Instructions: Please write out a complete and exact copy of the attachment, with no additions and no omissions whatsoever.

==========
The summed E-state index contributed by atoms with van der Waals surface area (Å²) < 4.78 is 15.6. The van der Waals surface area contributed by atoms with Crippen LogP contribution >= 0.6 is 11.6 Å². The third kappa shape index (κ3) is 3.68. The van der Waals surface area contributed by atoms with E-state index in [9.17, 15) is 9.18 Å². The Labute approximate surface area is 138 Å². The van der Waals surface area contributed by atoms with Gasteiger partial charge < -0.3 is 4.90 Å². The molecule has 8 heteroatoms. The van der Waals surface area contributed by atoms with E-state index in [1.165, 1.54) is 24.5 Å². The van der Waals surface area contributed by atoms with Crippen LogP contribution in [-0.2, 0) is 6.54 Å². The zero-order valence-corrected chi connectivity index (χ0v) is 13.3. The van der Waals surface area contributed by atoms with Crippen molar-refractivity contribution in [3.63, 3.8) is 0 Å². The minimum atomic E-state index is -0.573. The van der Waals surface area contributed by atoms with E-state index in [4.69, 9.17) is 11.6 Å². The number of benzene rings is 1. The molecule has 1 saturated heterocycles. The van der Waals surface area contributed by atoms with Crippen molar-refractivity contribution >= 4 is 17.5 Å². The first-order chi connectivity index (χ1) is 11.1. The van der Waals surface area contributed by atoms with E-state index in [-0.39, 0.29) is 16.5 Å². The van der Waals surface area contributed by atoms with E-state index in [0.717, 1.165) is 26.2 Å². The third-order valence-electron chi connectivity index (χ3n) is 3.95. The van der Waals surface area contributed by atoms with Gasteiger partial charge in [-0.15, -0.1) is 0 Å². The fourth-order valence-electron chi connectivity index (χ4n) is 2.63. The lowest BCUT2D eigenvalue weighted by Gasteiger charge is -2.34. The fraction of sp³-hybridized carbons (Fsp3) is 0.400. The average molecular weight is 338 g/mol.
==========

The summed E-state index contributed by atoms with van der Waals surface area (Å²) < 4.78 is 15.6. The van der Waals surface area contributed by atoms with Crippen LogP contribution >= 0.6 is 11.6 Å². The third kappa shape index (κ3) is 3.68. The van der Waals surface area contributed by atoms with E-state index in [9.17, 15) is 9.18 Å². The Labute approximate surface area is 138 Å². The van der Waals surface area contributed by atoms with Gasteiger partial charge < -0.3 is 4.90 Å². The molecule has 8 heteroatoms. The van der Waals surface area contributed by atoms with E-state index in [1.165, 1.54) is 24.5 Å². The van der Waals surface area contributed by atoms with Crippen LogP contribution in [-0.2, 0) is 6.54 Å². The zero-order valence-corrected chi connectivity index (χ0v) is 13.3. The van der Waals surface area contributed by atoms with Crippen molar-refractivity contribution in [3.63, 3.8) is 0 Å². The minimum atomic E-state index is -0.573. The van der Waals surface area contributed by atoms with E-state index in [4.69, 9.17) is 11.6 Å². The number of benzene rings is 1. The molecule has 1 saturated heterocycles. The van der Waals surface area contributed by atoms with Crippen molar-refractivity contribution >= 4 is 17.5 Å². The first-order chi connectivity index (χ1) is 11.1. The van der Waals surface area contributed by atoms with E-state index in [-0.39, 0.29) is 16.5 Å². The van der Waals surface area contributed by atoms with E-state index in [0.717, 1.165) is 26.2 Å². The third-order valence-electron chi connectivity index (χ3n) is 3.95. The van der Waals surface area contributed by atoms with Gasteiger partial charge in [-0.15, -0.1) is 0 Å². The fourth-order valence-electron chi connectivity index (χ4n) is 2.63. The lowest BCUT2D eigenvalue weighted by Gasteiger charge is -2.34. The fraction of sp³-hybridized carbons (Fsp3) is 0.400. The average molecular weight is 338 g/mol.